Black Diamond Elementary
The new Black Diamond Elementary school building is scheduled to open Fall 2017. Students and staff will spend the 2016-2017 school year in the J.J. Smith Elementary building, located at 1640 Fell Street in Enumclaw, while demolition and construction occurs.
- 51,725 square feet building designed to promote large and small group collaborative learning in 19 general classrooms, Art Room, Library, Resource Room, Music Stage and Flexible Learning Spaces all under one roof
- Multipurpose Room with stage (designed for optimal acoustics) and Gym that provides learning space during school hours and available for community use during non-school times
- Promotes safety and security with open sight lines, secure entrances and clear public entry
- Budget-conscious and environmentally-friendly design by incorporating natural daylight, recycled materials and durable finishes
- Exterior spaces provide opportunities for learning experiences as well including interior courtyard and rain gardens
- Large plaza that provides an open, welcoming entry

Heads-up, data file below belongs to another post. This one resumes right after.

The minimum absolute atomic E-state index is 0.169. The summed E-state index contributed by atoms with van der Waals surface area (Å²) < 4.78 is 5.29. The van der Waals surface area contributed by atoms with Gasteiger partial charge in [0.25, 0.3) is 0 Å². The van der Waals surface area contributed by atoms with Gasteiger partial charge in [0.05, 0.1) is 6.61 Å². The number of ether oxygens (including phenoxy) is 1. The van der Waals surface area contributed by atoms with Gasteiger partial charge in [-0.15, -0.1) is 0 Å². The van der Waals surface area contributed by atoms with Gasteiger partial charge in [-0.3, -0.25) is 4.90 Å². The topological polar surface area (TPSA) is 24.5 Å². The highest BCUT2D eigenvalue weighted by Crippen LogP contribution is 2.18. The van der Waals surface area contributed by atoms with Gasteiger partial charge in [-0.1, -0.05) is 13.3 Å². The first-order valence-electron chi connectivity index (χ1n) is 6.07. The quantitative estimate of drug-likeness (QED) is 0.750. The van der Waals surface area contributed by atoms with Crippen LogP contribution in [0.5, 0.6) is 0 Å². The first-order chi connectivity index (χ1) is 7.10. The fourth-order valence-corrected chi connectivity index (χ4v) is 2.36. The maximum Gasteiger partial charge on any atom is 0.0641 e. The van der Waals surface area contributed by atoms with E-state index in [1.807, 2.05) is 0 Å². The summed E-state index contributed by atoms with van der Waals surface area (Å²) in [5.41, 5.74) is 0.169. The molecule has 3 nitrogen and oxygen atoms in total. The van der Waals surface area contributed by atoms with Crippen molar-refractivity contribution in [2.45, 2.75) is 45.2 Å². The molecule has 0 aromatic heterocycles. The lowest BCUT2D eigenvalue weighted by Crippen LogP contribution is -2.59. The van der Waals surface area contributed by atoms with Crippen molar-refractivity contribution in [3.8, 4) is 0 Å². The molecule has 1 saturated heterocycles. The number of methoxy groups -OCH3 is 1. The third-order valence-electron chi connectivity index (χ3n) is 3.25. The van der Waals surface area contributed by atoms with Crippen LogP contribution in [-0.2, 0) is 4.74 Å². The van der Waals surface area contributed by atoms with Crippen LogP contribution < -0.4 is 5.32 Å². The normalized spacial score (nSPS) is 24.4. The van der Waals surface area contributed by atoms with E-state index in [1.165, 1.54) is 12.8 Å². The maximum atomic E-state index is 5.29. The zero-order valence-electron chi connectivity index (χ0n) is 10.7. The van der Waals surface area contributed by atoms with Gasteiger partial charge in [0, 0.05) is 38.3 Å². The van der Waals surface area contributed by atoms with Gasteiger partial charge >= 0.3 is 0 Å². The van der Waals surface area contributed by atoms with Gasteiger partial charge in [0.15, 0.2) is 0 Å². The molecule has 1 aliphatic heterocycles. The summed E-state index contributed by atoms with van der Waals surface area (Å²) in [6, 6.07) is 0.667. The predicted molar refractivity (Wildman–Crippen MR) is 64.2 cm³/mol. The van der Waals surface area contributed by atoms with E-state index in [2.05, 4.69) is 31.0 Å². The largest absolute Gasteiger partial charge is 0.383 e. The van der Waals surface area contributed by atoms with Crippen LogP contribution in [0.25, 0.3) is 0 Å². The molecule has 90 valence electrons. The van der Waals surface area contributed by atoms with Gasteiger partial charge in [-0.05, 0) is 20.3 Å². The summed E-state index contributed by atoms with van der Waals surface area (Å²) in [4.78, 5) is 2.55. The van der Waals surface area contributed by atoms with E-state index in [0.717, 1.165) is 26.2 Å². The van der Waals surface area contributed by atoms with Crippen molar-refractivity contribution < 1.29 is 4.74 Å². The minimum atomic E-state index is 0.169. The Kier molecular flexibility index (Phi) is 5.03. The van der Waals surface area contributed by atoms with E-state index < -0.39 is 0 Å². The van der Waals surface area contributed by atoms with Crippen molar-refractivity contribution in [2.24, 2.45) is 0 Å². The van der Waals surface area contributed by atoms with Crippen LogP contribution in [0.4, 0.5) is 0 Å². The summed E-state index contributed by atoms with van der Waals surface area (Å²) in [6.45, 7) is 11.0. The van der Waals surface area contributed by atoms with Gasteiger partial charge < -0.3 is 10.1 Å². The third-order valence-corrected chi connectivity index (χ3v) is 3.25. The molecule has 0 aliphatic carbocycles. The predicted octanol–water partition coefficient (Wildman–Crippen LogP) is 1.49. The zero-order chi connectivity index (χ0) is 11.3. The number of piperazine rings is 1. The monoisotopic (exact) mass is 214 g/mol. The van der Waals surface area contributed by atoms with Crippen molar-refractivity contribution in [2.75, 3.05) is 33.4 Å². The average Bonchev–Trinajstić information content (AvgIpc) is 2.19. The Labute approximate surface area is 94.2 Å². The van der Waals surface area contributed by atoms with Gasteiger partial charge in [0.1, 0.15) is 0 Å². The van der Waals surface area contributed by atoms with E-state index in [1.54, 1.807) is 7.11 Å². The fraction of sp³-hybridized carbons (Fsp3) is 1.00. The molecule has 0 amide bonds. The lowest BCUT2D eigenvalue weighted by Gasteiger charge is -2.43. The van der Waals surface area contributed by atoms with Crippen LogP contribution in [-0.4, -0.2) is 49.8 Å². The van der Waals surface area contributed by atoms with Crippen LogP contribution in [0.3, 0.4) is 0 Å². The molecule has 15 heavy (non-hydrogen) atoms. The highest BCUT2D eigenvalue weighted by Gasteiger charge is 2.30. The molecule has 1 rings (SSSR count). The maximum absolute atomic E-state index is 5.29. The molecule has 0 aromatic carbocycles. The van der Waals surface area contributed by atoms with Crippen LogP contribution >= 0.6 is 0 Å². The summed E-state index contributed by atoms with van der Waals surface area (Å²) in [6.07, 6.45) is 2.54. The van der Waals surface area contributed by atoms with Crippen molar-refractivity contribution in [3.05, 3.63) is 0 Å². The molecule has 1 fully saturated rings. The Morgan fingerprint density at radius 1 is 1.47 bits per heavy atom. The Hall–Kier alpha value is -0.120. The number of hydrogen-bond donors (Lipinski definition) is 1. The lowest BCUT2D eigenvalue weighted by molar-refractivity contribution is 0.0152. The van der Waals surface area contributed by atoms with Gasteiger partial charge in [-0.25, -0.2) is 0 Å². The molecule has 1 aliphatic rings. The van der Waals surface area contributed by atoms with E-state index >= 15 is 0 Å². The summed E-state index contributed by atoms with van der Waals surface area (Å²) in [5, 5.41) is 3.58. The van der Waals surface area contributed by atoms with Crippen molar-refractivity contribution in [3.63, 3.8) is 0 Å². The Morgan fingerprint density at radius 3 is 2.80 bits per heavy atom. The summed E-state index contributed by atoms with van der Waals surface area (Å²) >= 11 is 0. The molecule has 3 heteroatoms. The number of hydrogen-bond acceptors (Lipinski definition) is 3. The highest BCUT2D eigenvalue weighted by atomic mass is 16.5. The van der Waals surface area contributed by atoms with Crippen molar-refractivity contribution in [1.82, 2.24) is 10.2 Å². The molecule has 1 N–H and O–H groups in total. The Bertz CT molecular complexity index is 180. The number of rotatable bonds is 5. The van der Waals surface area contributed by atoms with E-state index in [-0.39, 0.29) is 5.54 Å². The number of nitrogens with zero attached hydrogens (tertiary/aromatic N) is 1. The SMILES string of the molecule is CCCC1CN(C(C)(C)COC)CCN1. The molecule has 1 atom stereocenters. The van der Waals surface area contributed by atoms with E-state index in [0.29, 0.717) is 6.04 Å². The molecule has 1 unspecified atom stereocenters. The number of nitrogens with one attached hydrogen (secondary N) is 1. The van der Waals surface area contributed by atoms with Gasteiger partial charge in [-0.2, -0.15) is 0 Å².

Click here to access the full size pdf of the Black Diamond Elementary School Project Schedule.
For decades, Black Diamond was its own school district with K-12 students occupying a two-story building which was replaced with a one-story building in 1962 that housed K-8 students. In 1975, Black Diamond joined the Enumclaw School District. The building received another addition of classrooms and a library space in 2002, bringing it to 29,902 square feet.
The school sits on two parcels of land that were deeded to the Enumclaw School District by Palmer Coking Coal Company - one for a school site, where the current building is located, the other for recreational use, where the field, play area and baseball field sit.
In 2015, more than 300 students attended Black Diamond Elementary, 40 percent of whom were housed in portables outside the building's 10 classrooms. Enumclaw and Black Diamond voters passed a bond by supermajority in April 2015. The bond funds were combined with state funds to demolish the existing structure and then construct a two-story building that brings students and staff together under one roof for a safe and uniform learning environment.
For historic pictures, news articles and additional history, visit